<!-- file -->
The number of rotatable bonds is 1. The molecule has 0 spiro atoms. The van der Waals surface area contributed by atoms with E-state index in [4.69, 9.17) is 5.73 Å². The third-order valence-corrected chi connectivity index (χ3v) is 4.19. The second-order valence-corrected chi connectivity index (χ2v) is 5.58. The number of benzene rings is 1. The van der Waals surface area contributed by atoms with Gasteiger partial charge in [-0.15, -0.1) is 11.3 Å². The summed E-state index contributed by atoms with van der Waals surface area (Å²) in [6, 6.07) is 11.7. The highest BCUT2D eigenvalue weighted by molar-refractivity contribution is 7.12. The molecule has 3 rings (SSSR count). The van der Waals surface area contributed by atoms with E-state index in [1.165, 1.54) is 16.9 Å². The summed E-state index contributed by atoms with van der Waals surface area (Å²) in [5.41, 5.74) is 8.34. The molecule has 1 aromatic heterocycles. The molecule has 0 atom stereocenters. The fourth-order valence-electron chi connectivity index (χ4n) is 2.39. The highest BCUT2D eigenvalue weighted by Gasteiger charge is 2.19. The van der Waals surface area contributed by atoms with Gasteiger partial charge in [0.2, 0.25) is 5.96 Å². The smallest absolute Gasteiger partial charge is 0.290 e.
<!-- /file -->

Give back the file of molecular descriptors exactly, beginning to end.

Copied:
The number of rotatable bonds is 1. The molecule has 0 spiro atoms. The van der Waals surface area contributed by atoms with E-state index in [4.69, 9.17) is 5.73 Å². The third-order valence-corrected chi connectivity index (χ3v) is 4.19. The second-order valence-corrected chi connectivity index (χ2v) is 5.58. The number of benzene rings is 1. The van der Waals surface area contributed by atoms with Gasteiger partial charge in [-0.15, -0.1) is 11.3 Å². The summed E-state index contributed by atoms with van der Waals surface area (Å²) in [6, 6.07) is 11.7. The highest BCUT2D eigenvalue weighted by molar-refractivity contribution is 7.12. The molecule has 3 rings (SSSR count). The van der Waals surface area contributed by atoms with E-state index in [1.165, 1.54) is 16.9 Å². The summed E-state index contributed by atoms with van der Waals surface area (Å²) in [5.41, 5.74) is 8.34. The molecule has 1 aromatic heterocycles. The molecule has 0 atom stereocenters. The fourth-order valence-electron chi connectivity index (χ4n) is 2.39. The highest BCUT2D eigenvalue weighted by Gasteiger charge is 2.19. The van der Waals surface area contributed by atoms with Gasteiger partial charge in [0.2, 0.25) is 5.96 Å². The smallest absolute Gasteiger partial charge is 0.290 e.